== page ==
I can hardly wait for this woman to go home:
“The distance to that peace has been narrowed, although the peace has not yet been achieved,” [Secretary of State Condoleezza] Rice said in a joint news conference with [Palestinian Authority President Mahmoud] Abbas. “We knew … that if that agreement was not reached by the end of the year, that there would be those who would say that the Annapolis process, the negotiations, had failed.”
“In fact, it is quite the opposite. The Annapolis process has laid the foundations for the eventual establishment of the state of Palestine,” she said. “The Annapolis process … is vital, it is vibrant, and it is continuing, and I am quite certain that carried to its conclusion, it will produce a state of Palestine.” — Jerusalem Post
Revealing, isn’t it. Rice seems to equate “the…establishment of the state of Palestine” with ‘peace’. But nothing could be further from the truth. While the Palestinian leadership — both Fatah and Hamas — does not accept the continued existence of the Jewish state and officially supports ‘resistance’ (i.e., terrorism) against it, then the establishment of a Palestinian state would be premature, to say the least.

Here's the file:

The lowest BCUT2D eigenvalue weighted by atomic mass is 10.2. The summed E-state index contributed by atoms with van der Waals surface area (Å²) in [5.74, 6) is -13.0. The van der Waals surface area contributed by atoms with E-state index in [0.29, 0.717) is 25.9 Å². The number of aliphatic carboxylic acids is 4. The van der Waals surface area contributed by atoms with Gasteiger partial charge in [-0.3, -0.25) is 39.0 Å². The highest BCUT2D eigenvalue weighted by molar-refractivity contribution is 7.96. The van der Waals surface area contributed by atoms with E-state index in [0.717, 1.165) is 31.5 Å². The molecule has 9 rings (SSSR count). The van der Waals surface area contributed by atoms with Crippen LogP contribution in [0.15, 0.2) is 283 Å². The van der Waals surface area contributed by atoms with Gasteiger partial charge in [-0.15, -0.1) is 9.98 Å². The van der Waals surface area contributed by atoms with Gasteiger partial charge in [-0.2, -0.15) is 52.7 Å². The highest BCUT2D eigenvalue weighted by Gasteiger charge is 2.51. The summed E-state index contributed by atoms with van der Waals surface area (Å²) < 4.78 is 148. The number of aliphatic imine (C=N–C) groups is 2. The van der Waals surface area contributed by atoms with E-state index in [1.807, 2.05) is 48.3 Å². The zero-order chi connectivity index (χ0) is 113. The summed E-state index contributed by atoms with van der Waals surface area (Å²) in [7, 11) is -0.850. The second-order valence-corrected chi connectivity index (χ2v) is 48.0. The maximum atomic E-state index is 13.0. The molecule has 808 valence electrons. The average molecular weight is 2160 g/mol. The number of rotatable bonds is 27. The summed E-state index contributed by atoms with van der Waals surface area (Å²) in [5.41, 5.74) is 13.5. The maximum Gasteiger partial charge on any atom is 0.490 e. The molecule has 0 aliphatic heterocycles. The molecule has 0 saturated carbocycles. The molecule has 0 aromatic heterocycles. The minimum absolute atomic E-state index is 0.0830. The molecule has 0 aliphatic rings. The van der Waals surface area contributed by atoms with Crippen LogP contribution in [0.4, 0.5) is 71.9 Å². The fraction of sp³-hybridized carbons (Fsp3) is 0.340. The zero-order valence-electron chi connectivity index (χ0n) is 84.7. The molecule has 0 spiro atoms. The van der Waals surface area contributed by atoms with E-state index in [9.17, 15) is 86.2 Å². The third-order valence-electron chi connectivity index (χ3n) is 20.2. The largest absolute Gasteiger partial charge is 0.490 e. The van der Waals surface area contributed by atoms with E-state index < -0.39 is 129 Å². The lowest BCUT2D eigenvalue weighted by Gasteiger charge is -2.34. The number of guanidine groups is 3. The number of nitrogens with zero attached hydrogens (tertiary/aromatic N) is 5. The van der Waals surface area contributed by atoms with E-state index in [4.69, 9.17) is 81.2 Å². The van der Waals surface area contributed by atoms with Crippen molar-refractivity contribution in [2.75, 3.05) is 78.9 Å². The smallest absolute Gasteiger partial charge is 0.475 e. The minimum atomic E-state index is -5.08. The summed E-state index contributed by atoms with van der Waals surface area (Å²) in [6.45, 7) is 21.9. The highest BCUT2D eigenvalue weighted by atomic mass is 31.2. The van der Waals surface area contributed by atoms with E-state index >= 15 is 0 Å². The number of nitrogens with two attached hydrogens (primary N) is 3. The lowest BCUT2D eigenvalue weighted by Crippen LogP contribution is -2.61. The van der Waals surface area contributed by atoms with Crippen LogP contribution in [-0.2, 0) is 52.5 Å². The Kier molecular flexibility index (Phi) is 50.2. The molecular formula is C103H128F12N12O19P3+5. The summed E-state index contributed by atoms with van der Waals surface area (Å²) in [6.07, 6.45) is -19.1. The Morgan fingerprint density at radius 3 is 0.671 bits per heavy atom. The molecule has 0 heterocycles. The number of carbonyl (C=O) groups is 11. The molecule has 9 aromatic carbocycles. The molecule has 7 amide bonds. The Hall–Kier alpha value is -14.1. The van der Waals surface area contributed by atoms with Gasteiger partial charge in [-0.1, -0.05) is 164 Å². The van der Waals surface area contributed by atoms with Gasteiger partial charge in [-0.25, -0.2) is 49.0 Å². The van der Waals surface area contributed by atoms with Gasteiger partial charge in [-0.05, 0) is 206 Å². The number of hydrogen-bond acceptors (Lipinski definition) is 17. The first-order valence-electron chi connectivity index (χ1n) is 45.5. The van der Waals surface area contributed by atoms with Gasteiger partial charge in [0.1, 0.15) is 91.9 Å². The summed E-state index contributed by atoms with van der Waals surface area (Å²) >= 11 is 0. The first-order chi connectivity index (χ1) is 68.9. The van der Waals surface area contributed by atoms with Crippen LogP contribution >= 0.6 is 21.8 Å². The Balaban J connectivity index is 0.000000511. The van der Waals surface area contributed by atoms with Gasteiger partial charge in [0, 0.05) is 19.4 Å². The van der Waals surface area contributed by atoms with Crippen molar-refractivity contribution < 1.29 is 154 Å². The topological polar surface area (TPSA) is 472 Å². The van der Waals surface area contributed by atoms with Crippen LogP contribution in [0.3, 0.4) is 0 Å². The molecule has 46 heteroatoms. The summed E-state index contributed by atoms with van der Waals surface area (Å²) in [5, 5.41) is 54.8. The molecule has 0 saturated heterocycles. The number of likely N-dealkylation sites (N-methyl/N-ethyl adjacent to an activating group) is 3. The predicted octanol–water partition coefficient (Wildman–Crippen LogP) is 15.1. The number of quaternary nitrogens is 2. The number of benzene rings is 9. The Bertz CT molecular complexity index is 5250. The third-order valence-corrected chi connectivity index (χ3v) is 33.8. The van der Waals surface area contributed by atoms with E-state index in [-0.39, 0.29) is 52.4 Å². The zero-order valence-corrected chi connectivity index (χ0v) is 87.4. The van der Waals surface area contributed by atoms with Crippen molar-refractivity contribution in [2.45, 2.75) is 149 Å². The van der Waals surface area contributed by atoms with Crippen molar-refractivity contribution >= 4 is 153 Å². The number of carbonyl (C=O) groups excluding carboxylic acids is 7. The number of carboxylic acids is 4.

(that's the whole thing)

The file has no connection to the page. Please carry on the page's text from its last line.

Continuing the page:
But since 2006, the Bush Administration’s goal has been to produce a Palestinian state as soon as possible — and then worry about peace (or not). Since I’m convinced that this is not President Bush’s personal view, I have to conclude the policy in this area is directed by the traditionally Arabist State Department and other influential elements.
Now that Barack Obama will be taking over, we can speculate whether the highly rational Obama will reject the irrational position that Palestinian sovereignty can precede an end to violent rejection of Israel.
It’s probable that he will more than have his hands full with economic issues for at least the first six months of his presidency. If this leads to neglect of the Israeli-Palestinian conflict, it’s probably just as well. If on the other hand he gives the State Department a free hand, we can expect the present policy of pressuring Israel for concessions to continue.
The worst-case scenario will be if Obama and his Secretary of State accept and act on the left-wing and European ‘line’ that the entire cause of the conflict is ‘the occupation’ and ‘settlement activity’.
It is imperative that we present the case that the pressure should not be on Israel to make concessions to hostile Palestinians, but rather on the Palestinians to accept the legitimacy of the Jewish state of Israel.